“A man’s genius is no sinecure,” said Carlyle’s wife, a most intelligent and cultivated woman, who, though capable of becoming (as she had hoped and been assured) her husband’s fellow-worker, was compelled to be his servant. The idea of travelling in a carriage with his wife seemed to him out of the question; he must have his brother with him; he neglected her for other women, and pretended that she was indifferent. Her chief duty was to preserve him from the most remote noises; the second was to make his bread, for he detested that of the bakers; he obliged her to travel for miles on horseback as his messenger, only saw her at meal-time, and for weeks together never addressed a word to her, although his prolonged silence caused her agony. It was only after her death, accelerated by his conduct, that, in a literary form, he showed his repentance, and narrated her history in affecting language, but, as his biographer adds, if she had been still alive he would have tormented her afresh.

Frederick II. said, like Lacenaire, that vengeance is the pleasure of the gods, and that he would die happy if he could inflict on his enemies more evils than he had suffered from them. He experienced real delight in morally tormenting his friends, sometimes beating them; if a courtier liked to pomade himself, he soaked his clothes in oil; he bargained with Voltaire over sugar and chocolate, and deprived him of his money.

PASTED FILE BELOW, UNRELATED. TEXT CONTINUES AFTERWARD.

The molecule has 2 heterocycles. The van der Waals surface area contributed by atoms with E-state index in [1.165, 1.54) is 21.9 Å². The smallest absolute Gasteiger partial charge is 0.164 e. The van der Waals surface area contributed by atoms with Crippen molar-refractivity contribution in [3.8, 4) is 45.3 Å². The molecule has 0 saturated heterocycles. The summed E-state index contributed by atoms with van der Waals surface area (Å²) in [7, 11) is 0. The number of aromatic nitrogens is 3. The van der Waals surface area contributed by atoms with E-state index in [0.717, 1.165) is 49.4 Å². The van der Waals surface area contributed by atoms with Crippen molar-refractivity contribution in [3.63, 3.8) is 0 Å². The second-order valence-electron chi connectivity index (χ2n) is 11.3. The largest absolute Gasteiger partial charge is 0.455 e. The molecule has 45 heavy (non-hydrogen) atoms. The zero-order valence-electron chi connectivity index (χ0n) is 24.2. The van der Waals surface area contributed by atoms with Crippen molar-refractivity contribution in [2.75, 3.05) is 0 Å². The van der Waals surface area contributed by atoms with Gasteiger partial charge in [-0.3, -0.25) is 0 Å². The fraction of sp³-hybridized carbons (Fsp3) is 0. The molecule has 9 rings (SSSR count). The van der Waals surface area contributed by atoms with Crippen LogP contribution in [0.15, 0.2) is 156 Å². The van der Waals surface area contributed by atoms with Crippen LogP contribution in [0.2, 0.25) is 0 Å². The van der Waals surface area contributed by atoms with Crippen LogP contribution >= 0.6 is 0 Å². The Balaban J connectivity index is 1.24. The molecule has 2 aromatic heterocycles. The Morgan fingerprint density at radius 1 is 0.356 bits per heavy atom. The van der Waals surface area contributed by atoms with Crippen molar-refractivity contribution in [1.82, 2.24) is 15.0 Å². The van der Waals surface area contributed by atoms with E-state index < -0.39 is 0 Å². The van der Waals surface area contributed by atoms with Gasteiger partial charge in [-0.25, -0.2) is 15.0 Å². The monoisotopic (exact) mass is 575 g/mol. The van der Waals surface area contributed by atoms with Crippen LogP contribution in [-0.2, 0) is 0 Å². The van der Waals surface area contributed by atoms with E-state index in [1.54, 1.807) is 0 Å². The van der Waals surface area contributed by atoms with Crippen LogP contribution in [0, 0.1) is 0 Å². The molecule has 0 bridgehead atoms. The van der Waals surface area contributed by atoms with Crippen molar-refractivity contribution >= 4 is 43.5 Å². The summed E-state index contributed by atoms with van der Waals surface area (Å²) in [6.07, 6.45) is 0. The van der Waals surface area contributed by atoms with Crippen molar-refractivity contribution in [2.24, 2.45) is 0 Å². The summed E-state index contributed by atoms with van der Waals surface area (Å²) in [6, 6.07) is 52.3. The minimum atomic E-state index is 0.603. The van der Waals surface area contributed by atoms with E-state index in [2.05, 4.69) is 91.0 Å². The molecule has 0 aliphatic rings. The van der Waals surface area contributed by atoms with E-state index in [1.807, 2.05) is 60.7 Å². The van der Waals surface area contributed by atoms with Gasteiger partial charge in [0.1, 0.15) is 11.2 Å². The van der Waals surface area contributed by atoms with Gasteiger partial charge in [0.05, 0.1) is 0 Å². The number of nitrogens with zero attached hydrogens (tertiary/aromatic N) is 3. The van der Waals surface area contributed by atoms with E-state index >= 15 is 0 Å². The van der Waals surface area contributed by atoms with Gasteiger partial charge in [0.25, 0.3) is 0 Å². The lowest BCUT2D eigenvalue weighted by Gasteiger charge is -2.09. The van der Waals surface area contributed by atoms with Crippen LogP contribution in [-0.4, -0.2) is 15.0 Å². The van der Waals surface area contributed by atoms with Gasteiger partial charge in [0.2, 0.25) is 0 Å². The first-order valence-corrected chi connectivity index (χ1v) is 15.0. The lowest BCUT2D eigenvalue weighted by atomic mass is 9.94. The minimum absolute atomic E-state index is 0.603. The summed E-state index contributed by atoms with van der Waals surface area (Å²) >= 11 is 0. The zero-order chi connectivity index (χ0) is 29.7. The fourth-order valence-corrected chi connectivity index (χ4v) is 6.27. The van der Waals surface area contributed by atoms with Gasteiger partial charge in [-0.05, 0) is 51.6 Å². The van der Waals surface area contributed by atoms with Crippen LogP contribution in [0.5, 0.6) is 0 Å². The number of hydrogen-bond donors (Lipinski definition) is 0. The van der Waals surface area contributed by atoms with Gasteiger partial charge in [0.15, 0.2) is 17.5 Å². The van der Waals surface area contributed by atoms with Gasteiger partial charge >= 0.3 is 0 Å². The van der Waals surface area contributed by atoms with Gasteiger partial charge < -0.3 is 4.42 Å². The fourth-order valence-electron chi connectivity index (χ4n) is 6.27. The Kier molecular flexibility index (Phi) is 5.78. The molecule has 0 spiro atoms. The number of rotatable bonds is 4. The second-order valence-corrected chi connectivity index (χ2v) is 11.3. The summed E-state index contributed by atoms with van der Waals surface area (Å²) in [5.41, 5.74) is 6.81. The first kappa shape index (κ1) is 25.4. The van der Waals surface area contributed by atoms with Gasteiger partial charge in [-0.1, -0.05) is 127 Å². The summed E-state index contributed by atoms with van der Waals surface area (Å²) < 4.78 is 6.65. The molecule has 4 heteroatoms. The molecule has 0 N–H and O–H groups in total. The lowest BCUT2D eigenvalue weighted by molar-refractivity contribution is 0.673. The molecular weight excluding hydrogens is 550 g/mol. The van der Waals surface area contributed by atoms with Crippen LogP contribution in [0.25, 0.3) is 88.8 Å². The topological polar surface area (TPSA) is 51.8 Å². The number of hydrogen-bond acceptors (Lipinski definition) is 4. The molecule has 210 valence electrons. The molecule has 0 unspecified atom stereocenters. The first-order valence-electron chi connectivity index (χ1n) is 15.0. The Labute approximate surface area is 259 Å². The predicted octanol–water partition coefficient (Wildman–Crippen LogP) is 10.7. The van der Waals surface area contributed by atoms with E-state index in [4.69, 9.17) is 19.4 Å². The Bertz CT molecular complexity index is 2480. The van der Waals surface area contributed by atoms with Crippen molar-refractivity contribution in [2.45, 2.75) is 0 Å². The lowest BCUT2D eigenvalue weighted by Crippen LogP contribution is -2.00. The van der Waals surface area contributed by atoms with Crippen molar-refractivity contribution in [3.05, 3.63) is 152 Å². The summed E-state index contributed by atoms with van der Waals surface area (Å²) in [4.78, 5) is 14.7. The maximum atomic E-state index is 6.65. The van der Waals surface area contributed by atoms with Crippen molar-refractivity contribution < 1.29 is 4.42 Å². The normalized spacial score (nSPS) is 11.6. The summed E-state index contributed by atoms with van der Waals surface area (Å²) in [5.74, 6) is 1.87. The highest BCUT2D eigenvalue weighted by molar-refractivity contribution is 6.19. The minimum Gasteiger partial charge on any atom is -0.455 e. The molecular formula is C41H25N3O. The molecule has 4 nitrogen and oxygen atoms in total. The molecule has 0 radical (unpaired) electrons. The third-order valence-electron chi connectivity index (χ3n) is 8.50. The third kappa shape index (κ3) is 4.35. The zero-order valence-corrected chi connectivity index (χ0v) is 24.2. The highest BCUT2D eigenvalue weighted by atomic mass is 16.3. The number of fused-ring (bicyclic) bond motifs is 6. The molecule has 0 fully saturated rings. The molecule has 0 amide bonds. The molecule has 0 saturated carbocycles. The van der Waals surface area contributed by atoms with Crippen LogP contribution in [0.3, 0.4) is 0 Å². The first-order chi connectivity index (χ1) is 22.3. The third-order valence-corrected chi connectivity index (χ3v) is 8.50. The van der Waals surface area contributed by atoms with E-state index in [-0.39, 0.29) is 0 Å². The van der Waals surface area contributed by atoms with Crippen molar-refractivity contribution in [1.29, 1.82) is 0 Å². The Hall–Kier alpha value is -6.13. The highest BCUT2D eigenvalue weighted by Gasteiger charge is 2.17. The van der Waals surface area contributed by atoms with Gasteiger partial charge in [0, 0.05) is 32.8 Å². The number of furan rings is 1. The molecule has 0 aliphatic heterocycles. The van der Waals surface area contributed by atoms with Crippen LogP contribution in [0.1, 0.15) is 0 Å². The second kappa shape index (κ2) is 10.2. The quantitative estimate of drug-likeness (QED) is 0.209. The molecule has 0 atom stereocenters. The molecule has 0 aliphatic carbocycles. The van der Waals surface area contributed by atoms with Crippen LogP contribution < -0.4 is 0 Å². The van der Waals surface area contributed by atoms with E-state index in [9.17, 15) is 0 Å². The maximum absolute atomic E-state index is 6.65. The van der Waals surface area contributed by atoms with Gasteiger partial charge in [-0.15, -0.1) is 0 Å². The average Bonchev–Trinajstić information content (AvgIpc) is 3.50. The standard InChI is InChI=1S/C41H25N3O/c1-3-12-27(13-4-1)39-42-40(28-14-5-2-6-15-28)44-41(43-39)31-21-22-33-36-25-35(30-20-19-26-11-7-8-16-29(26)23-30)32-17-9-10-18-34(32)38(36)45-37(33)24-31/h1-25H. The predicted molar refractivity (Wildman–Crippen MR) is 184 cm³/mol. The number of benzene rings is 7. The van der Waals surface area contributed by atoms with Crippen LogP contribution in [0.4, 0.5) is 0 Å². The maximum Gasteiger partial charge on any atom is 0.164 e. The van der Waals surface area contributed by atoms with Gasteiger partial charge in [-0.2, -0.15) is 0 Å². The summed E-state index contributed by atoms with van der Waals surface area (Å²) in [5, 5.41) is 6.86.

Donizetti treated his family brutally; it was after a fit of savage anger, in which he had beaten his wife, that he composed, sobbing, the celebrated air, Tu che a Dio spiegasti l’ali;[140]Cottrau, Lettre d’un Mélomane, Naples, 1885. a remarkable instance of the double nature of personality in men of genius, and at the same time of their moral insensibility.

Houssaye narrates a similar scene, in which A. Dumas was so carried away during a quarrel, as to tear out his wife’s hair. She, in despair, wished to retire to a convent; yet after some minutes he gaily wrote a comic scene, and said to his friends: “If tears were pearls, I would make myself a necklace of them.”

Byron used to beat the Guiccioli, and also his Venetian mistress, the gondolier’s wife, who, however, gave him as good.

Fontenelle, seeing his companion at table struck by apoplexy, was not disconcerted; he simply took advantage of the incident to change the sauce for the asparagus to vinegar; out of deference to his friend’s taste he had previously ordered butter.

It is sufficient to be present at any academy, university, faculty, or gathering of men who, without genius, possess at least erudition, to perceive at once that their dominant thought is always disdain and hate of the man who possesses, almost or entirely, the quality of genius. The man of genius, in his turn, has nothing but contempt for others. He believes he has all the more right to laugh at others, from being himself sensitive to the slightest criticism; he is even offended at praise given to another as blame directed to himself. That is why at academical gatherings the greatest men only agree in praising the most ignorant person. We have seen that Chateaubriand was offended when his shoemaker was praised. Lisfranc called his colleague, Dupuytren, a brigand, and Roux and Velpeau forgers.